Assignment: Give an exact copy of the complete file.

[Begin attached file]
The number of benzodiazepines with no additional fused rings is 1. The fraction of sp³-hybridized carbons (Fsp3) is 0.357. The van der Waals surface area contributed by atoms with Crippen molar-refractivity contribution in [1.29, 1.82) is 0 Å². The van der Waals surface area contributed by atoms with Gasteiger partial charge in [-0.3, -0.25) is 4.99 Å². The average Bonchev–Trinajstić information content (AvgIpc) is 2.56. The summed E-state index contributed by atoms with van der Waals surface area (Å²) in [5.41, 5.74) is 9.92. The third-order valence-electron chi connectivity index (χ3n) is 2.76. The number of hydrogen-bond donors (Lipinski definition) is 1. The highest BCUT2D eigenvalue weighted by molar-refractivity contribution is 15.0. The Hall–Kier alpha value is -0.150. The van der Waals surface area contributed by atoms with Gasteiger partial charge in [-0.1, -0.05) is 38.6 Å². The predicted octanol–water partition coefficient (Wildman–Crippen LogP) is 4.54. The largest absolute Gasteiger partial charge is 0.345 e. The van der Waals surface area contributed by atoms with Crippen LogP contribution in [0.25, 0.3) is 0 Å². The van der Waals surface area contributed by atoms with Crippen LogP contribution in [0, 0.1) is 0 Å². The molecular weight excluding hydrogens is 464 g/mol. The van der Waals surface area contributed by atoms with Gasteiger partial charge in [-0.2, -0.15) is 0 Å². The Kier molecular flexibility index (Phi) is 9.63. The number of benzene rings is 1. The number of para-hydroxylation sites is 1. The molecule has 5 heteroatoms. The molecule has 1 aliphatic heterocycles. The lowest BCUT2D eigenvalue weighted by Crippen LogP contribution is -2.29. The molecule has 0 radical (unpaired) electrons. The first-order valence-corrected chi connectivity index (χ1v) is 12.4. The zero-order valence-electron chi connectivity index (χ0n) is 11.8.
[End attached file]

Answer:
The number of benzodiazepines with no additional fused rings is 1. The fraction of sp³-hybridized carbons (Fsp3) is 0.357. The van der Waals surface area contributed by atoms with Crippen molar-refractivity contribution in [1.29, 1.82) is 0 Å². The van der Waals surface area contributed by atoms with Gasteiger partial charge in [-0.3, -0.25) is 4.99 Å². The average Bonchev–Trinajstić information content (AvgIpc) is 2.56. The summed E-state index contributed by atoms with van der Waals surface area (Å²) in [5.41, 5.74) is 9.92. The third-order valence-electron chi connectivity index (χ3n) is 2.76. The number of hydrogen-bond donors (Lipinski definition) is 1. The highest BCUT2D eigenvalue weighted by molar-refractivity contribution is 15.0. The Hall–Kier alpha value is -0.150. The van der Waals surface area contributed by atoms with Gasteiger partial charge in [-0.1, -0.05) is 38.6 Å². The predicted octanol–water partition coefficient (Wildman–Crippen LogP) is 4.54. The largest absolute Gasteiger partial charge is 0.345 e. The van der Waals surface area contributed by atoms with Crippen LogP contribution in [0.25, 0.3) is 0 Å². The van der Waals surface area contributed by atoms with Crippen LogP contribution in [0, 0.1) is 0 Å². The molecular weight excluding hydrogens is 464 g/mol. The van der Waals surface area contributed by atoms with Gasteiger partial charge in [-0.2, -0.15) is 0 Å². The Kier molecular flexibility index (Phi) is 9.63. The number of benzene rings is 1. The number of para-hydroxylation sites is 1. The molecule has 5 heteroatoms. The molecule has 1 aliphatic heterocycles. The lowest BCUT2D eigenvalue weighted by Crippen LogP contribution is -2.29. The molecule has 0 radical (unpaired) electrons. The first-order valence-corrected chi connectivity index (χ1v) is 12.4. The zero-order valence-electron chi connectivity index (χ0n) is 11.8.